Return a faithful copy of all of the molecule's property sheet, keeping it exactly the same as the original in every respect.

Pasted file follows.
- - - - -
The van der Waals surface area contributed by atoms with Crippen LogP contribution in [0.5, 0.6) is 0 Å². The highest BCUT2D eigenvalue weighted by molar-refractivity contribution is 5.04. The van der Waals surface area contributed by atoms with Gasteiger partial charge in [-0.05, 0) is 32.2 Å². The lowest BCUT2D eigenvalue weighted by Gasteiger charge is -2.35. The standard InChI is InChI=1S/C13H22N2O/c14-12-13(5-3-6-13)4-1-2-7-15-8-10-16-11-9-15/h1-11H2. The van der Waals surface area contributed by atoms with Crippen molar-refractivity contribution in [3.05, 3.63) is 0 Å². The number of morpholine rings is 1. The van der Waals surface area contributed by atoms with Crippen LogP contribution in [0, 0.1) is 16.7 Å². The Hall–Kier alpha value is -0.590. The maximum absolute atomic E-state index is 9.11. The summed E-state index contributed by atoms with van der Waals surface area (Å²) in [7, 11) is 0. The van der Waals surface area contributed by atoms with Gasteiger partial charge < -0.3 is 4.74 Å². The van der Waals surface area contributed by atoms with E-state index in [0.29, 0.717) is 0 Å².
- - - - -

The van der Waals surface area contributed by atoms with Crippen LogP contribution in [0.5, 0.6) is 0 Å². The highest BCUT2D eigenvalue weighted by molar-refractivity contribution is 5.04. The van der Waals surface area contributed by atoms with Gasteiger partial charge in [-0.05, 0) is 32.2 Å². The lowest BCUT2D eigenvalue weighted by Gasteiger charge is -2.35. The standard InChI is InChI=1S/C13H22N2O/c14-12-13(5-3-6-13)4-1-2-7-15-8-10-16-11-9-15/h1-11H2. The van der Waals surface area contributed by atoms with Crippen molar-refractivity contribution in [3.05, 3.63) is 0 Å². The number of morpholine rings is 1. The van der Waals surface area contributed by atoms with Crippen LogP contribution in [0, 0.1) is 16.7 Å². The Hall–Kier alpha value is -0.590. The maximum absolute atomic E-state index is 9.11. The summed E-state index contributed by atoms with van der Waals surface area (Å²) in [7, 11) is 0. The van der Waals surface area contributed by atoms with Gasteiger partial charge < -0.3 is 4.74 Å². The van der Waals surface area contributed by atoms with E-state index in [0.29, 0.717) is 0 Å².